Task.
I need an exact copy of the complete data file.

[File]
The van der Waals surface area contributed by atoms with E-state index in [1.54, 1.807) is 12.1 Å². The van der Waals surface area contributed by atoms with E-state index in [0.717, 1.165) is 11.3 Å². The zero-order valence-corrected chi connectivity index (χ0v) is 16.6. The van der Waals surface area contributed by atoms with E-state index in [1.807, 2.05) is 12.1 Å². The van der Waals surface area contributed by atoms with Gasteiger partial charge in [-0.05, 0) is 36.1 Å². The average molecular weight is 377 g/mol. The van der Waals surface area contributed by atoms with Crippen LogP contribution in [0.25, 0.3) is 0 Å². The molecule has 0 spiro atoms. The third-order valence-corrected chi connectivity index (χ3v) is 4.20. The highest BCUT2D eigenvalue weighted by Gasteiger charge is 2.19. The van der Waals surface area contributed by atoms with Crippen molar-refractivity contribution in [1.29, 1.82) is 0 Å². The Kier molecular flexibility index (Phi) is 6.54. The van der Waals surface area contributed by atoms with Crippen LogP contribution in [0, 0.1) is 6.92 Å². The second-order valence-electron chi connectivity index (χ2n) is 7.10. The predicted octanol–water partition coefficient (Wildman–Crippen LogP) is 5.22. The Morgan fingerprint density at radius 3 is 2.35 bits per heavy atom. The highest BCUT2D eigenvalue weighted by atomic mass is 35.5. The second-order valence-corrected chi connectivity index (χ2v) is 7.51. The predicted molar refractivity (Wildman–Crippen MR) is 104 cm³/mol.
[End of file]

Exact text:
The van der Waals surface area contributed by atoms with E-state index in [1.54, 1.807) is 12.1 Å². The van der Waals surface area contributed by atoms with E-state index in [0.717, 1.165) is 11.3 Å². The zero-order valence-corrected chi connectivity index (χ0v) is 16.6. The van der Waals surface area contributed by atoms with E-state index in [1.807, 2.05) is 12.1 Å². The van der Waals surface area contributed by atoms with Gasteiger partial charge in [-0.05, 0) is 36.1 Å². The average molecular weight is 377 g/mol. The van der Waals surface area contributed by atoms with Crippen LogP contribution in [0.25, 0.3) is 0 Å². The molecule has 0 spiro atoms. The third-order valence-corrected chi connectivity index (χ3v) is 4.20. The highest BCUT2D eigenvalue weighted by Gasteiger charge is 2.19. The van der Waals surface area contributed by atoms with Crippen molar-refractivity contribution in [1.29, 1.82) is 0 Å². The Kier molecular flexibility index (Phi) is 6.54. The van der Waals surface area contributed by atoms with Crippen LogP contribution in [0, 0.1) is 6.92 Å². The second-order valence-electron chi connectivity index (χ2n) is 7.10. The predicted octanol–water partition coefficient (Wildman–Crippen LogP) is 5.22. The Morgan fingerprint density at radius 3 is 2.35 bits per heavy atom. The highest BCUT2D eigenvalue weighted by atomic mass is 35.5. The second-order valence-corrected chi connectivity index (χ2v) is 7.51. The predicted molar refractivity (Wildman–Crippen MR) is 104 cm³/mol.